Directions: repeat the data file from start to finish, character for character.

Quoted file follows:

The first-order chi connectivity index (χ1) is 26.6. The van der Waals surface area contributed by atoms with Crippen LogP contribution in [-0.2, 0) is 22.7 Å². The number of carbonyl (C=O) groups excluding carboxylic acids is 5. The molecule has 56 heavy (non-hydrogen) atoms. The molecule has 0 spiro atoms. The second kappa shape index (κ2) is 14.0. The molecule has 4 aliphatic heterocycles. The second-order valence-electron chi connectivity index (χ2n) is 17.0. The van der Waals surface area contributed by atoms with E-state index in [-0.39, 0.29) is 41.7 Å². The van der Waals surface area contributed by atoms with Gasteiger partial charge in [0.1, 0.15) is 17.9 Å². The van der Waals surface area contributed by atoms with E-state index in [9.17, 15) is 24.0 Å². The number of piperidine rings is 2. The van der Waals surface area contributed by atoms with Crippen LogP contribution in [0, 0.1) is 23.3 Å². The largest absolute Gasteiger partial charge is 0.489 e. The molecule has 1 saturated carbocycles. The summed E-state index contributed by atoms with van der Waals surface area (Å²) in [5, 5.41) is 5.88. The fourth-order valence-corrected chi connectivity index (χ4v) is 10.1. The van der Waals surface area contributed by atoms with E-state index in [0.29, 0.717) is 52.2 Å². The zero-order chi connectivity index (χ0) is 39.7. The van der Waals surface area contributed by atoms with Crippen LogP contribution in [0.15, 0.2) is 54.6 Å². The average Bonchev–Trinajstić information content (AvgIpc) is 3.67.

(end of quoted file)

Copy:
The first-order chi connectivity index (χ1) is 26.6. The van der Waals surface area contributed by atoms with Crippen LogP contribution in [-0.2, 0) is 22.7 Å². The number of carbonyl (C=O) groups excluding carboxylic acids is 5. The molecule has 56 heavy (non-hydrogen) atoms. The molecule has 0 spiro atoms. The second kappa shape index (κ2) is 14.0. The molecule has 4 aliphatic heterocycles. The second-order valence-electron chi connectivity index (χ2n) is 17.0. The van der Waals surface area contributed by atoms with E-state index in [-0.39, 0.29) is 41.7 Å². The van der Waals surface area contributed by atoms with Gasteiger partial charge in [0.1, 0.15) is 17.9 Å². The van der Waals surface area contributed by atoms with E-state index in [9.17, 15) is 24.0 Å². The number of piperidine rings is 2. The van der Waals surface area contributed by atoms with Crippen LogP contribution in [0, 0.1) is 23.3 Å². The largest absolute Gasteiger partial charge is 0.489 e. The molecule has 1 saturated carbocycles. The summed E-state index contributed by atoms with van der Waals surface area (Å²) in [5, 5.41) is 5.88. The fourth-order valence-corrected chi connectivity index (χ4v) is 10.1. The van der Waals surface area contributed by atoms with E-state index in [0.29, 0.717) is 52.2 Å². The zero-order chi connectivity index (χ0) is 39.7. The van der Waals surface area contributed by atoms with Crippen LogP contribution in [0.15, 0.2) is 54.6 Å². The average Bonchev–Trinajstić information content (AvgIpc) is 3.67.